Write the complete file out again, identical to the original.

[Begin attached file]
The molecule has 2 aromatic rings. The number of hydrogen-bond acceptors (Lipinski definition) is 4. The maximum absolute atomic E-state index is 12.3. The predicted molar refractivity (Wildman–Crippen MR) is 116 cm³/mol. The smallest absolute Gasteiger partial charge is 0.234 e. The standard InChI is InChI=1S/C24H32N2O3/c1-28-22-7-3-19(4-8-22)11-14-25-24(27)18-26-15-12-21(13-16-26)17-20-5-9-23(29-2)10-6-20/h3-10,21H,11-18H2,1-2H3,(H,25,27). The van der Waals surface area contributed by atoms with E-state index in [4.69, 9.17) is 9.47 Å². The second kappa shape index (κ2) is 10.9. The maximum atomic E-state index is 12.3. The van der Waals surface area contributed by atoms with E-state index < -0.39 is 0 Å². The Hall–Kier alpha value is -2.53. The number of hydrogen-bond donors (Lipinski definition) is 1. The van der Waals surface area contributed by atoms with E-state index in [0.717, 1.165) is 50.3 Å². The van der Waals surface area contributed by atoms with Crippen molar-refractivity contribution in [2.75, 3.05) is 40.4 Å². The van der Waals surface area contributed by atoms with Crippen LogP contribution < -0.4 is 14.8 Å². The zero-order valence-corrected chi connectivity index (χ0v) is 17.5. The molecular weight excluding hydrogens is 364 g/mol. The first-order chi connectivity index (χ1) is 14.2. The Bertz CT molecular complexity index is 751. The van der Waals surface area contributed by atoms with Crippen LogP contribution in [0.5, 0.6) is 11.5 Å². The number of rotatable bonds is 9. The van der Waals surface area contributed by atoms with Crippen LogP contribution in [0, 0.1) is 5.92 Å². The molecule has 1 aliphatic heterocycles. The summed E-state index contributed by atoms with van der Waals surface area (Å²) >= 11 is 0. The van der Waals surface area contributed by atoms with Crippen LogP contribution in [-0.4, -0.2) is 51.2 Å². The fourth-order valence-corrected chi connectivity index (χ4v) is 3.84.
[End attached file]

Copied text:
The molecule has 2 aromatic rings. The number of hydrogen-bond acceptors (Lipinski definition) is 4. The maximum absolute atomic E-state index is 12.3. The predicted molar refractivity (Wildman–Crippen MR) is 116 cm³/mol. The smallest absolute Gasteiger partial charge is 0.234 e. The standard InChI is InChI=1S/C24H32N2O3/c1-28-22-7-3-19(4-8-22)11-14-25-24(27)18-26-15-12-21(13-16-26)17-20-5-9-23(29-2)10-6-20/h3-10,21H,11-18H2,1-2H3,(H,25,27). The van der Waals surface area contributed by atoms with E-state index in [4.69, 9.17) is 9.47 Å². The second kappa shape index (κ2) is 10.9. The maximum atomic E-state index is 12.3. The van der Waals surface area contributed by atoms with E-state index < -0.39 is 0 Å². The Hall–Kier alpha value is -2.53. The number of hydrogen-bond donors (Lipinski definition) is 1. The van der Waals surface area contributed by atoms with E-state index in [0.717, 1.165) is 50.3 Å². The van der Waals surface area contributed by atoms with Crippen molar-refractivity contribution in [2.75, 3.05) is 40.4 Å². The van der Waals surface area contributed by atoms with Crippen LogP contribution < -0.4 is 14.8 Å². The zero-order valence-corrected chi connectivity index (χ0v) is 17.5. The molecular weight excluding hydrogens is 364 g/mol. The first-order chi connectivity index (χ1) is 14.2. The Bertz CT molecular complexity index is 751. The van der Waals surface area contributed by atoms with Crippen LogP contribution in [0.5, 0.6) is 11.5 Å². The number of rotatable bonds is 9. The van der Waals surface area contributed by atoms with Crippen LogP contribution in [0, 0.1) is 5.92 Å². The molecule has 1 aliphatic heterocycles. The summed E-state index contributed by atoms with van der Waals surface area (Å²) >= 11 is 0. The van der Waals surface area contributed by atoms with Crippen LogP contribution in [-0.4, -0.2) is 51.2 Å². The fourth-order valence-corrected chi connectivity index (χ4v) is 3.84.